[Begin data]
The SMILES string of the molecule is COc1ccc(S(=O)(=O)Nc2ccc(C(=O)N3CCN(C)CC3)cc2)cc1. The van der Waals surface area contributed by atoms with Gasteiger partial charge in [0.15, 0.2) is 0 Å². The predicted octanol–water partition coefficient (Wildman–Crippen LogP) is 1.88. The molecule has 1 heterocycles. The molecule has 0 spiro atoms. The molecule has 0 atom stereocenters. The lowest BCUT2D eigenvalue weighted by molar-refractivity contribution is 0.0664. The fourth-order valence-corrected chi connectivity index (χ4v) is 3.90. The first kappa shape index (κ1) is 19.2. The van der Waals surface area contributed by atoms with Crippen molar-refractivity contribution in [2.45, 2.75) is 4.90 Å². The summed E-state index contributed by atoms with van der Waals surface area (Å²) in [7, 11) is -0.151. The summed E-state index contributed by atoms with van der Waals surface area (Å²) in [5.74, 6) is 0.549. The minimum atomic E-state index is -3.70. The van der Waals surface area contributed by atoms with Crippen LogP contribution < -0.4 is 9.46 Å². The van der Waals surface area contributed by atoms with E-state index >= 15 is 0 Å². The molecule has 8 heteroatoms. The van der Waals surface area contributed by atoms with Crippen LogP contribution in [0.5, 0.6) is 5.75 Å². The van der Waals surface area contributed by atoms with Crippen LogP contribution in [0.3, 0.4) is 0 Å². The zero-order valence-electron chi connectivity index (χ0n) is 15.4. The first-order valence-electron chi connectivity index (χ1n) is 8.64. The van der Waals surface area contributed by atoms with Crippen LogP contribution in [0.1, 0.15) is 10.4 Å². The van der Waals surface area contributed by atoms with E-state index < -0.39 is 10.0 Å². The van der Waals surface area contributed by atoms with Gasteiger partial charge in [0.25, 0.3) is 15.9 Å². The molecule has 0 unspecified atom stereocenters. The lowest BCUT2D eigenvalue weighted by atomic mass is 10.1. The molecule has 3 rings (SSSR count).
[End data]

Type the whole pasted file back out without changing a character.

The SMILES string of the molecule is COc1ccc(S(=O)(=O)Nc2ccc(C(=O)N3CCN(C)CC3)cc2)cc1. The van der Waals surface area contributed by atoms with Gasteiger partial charge in [0.15, 0.2) is 0 Å². The predicted octanol–water partition coefficient (Wildman–Crippen LogP) is 1.88. The molecule has 1 heterocycles. The molecule has 0 spiro atoms. The molecule has 0 atom stereocenters. The lowest BCUT2D eigenvalue weighted by molar-refractivity contribution is 0.0664. The fourth-order valence-corrected chi connectivity index (χ4v) is 3.90. The first kappa shape index (κ1) is 19.2. The van der Waals surface area contributed by atoms with Crippen molar-refractivity contribution in [2.45, 2.75) is 4.90 Å². The summed E-state index contributed by atoms with van der Waals surface area (Å²) in [7, 11) is -0.151. The summed E-state index contributed by atoms with van der Waals surface area (Å²) in [5.74, 6) is 0.549. The minimum atomic E-state index is -3.70. The van der Waals surface area contributed by atoms with Crippen LogP contribution < -0.4 is 9.46 Å². The van der Waals surface area contributed by atoms with E-state index >= 15 is 0 Å². The molecule has 8 heteroatoms. The van der Waals surface area contributed by atoms with Crippen LogP contribution in [0.5, 0.6) is 5.75 Å². The van der Waals surface area contributed by atoms with Crippen LogP contribution in [0.3, 0.4) is 0 Å². The zero-order valence-electron chi connectivity index (χ0n) is 15.4. The first-order valence-electron chi connectivity index (χ1n) is 8.64. The van der Waals surface area contributed by atoms with Crippen LogP contribution in [0.1, 0.15) is 10.4 Å². The van der Waals surface area contributed by atoms with E-state index < -0.39 is 10.0 Å². The van der Waals surface area contributed by atoms with Gasteiger partial charge in [0.25, 0.3) is 15.9 Å². The molecule has 0 unspecified atom stereocenters. The lowest BCUT2D eigenvalue weighted by atomic mass is 10.1. The molecule has 3 rings (SSSR count).